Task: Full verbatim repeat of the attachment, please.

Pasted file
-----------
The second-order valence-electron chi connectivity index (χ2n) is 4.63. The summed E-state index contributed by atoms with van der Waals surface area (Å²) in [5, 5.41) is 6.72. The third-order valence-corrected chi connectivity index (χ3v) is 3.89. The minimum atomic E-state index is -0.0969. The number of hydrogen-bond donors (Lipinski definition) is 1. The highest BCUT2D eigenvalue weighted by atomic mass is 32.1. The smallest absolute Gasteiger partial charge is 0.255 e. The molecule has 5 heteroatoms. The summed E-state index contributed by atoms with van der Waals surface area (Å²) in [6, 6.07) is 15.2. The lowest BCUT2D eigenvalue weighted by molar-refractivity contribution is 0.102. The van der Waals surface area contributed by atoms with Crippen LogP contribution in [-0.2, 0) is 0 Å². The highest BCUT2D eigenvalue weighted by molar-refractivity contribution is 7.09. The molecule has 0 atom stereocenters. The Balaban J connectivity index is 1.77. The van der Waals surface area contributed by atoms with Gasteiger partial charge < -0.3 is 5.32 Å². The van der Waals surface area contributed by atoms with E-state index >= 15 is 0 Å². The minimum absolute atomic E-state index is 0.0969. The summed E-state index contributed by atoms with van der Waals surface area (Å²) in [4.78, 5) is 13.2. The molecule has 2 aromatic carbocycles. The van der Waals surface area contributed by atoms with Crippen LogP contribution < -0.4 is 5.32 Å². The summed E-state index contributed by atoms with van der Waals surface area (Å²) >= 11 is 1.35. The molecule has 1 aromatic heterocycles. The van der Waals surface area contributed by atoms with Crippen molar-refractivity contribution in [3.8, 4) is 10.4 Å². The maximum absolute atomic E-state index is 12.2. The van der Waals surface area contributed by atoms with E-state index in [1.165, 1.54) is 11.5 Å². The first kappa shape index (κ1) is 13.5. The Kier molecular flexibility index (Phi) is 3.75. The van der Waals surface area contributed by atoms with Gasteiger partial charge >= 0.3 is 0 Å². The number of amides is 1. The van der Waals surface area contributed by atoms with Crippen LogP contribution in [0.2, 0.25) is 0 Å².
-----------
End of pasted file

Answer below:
The second-order valence-electron chi connectivity index (χ2n) is 4.63. The summed E-state index contributed by atoms with van der Waals surface area (Å²) in [5, 5.41) is 6.72. The third-order valence-corrected chi connectivity index (χ3v) is 3.89. The minimum atomic E-state index is -0.0969. The number of hydrogen-bond donors (Lipinski definition) is 1. The highest BCUT2D eigenvalue weighted by atomic mass is 32.1. The smallest absolute Gasteiger partial charge is 0.255 e. The molecule has 5 heteroatoms. The summed E-state index contributed by atoms with van der Waals surface area (Å²) in [6, 6.07) is 15.2. The lowest BCUT2D eigenvalue weighted by molar-refractivity contribution is 0.102. The van der Waals surface area contributed by atoms with Crippen LogP contribution in [-0.2, 0) is 0 Å². The highest BCUT2D eigenvalue weighted by molar-refractivity contribution is 7.09. The molecule has 0 atom stereocenters. The Balaban J connectivity index is 1.77. The van der Waals surface area contributed by atoms with Gasteiger partial charge < -0.3 is 5.32 Å². The van der Waals surface area contributed by atoms with E-state index >= 15 is 0 Å². The minimum absolute atomic E-state index is 0.0969. The summed E-state index contributed by atoms with van der Waals surface area (Å²) in [4.78, 5) is 13.2. The molecule has 2 aromatic carbocycles. The van der Waals surface area contributed by atoms with Crippen LogP contribution < -0.4 is 5.32 Å². The summed E-state index contributed by atoms with van der Waals surface area (Å²) >= 11 is 1.35. The molecule has 1 aromatic heterocycles. The van der Waals surface area contributed by atoms with Crippen molar-refractivity contribution in [3.8, 4) is 10.4 Å². The maximum absolute atomic E-state index is 12.2. The van der Waals surface area contributed by atoms with E-state index in [1.165, 1.54) is 11.5 Å². The first kappa shape index (κ1) is 13.5. The Kier molecular flexibility index (Phi) is 3.75. The van der Waals surface area contributed by atoms with Gasteiger partial charge >= 0.3 is 0 Å². The number of amides is 1. The van der Waals surface area contributed by atoms with Crippen LogP contribution in [0.2, 0.25) is 0 Å².